Stopping sex trafficking is going to be difficult due to the high amount of money the industry makes. The people joining the industry force women and girls to do illegal acts just so they can earn money for being a pimp, trafficker, recruiter or middleman. The amount of profit that the industry brings in is sickening. In an article by Human Rights First, it said, “Human trafficking earns profits of roughly $150 billion a year for traffickers, according to the ILO report from 2014.” This is an extremely large amount of money that this industry makes. In the same article, Human Rights First also said, “The following is a breakdown of profits, by sector:

  • $99 billion from commercial sexual exploitation
  • $34 billion in construction, manufacturing, mining and utilities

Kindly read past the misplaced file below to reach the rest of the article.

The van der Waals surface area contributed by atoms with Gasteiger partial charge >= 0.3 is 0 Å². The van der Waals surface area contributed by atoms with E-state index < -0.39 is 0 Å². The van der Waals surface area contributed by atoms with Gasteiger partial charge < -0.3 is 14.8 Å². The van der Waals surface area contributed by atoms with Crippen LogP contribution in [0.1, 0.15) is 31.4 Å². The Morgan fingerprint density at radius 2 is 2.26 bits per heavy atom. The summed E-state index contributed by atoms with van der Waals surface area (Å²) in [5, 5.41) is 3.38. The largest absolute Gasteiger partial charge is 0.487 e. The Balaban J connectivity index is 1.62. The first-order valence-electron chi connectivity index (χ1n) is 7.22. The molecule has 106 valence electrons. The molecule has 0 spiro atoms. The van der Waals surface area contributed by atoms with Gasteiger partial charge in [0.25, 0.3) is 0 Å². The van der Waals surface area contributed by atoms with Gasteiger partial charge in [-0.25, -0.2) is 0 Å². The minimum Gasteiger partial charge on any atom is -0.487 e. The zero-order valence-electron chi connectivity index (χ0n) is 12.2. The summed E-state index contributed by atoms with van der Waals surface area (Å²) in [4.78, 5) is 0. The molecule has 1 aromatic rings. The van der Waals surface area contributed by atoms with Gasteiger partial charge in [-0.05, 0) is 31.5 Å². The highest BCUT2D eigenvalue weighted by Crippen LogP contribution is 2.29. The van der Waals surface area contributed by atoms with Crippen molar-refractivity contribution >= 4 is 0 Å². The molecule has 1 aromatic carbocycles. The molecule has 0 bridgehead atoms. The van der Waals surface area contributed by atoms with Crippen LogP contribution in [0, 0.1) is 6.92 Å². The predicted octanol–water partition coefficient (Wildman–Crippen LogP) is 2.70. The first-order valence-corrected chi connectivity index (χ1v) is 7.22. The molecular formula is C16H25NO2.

• $9 billion in agriculture, including forestry and fishing
  • $8 billion dollars is saved annually by private households that employ domestic workers under conditions of forced labor”(First, 2017).

After viewing the breakdown, sexual exploitation gets the most money. Bringing in $99 billion a year in sexual exploitation alone is nerve racking. You never know what’s gonna happen and when it does happen, it might be too late. Start watching the people around you and notice when you are being followed. Being on high alert is something we shouldn’t have to worry about but we do. Parents need to teach their kids to be more familiar of their surroundings.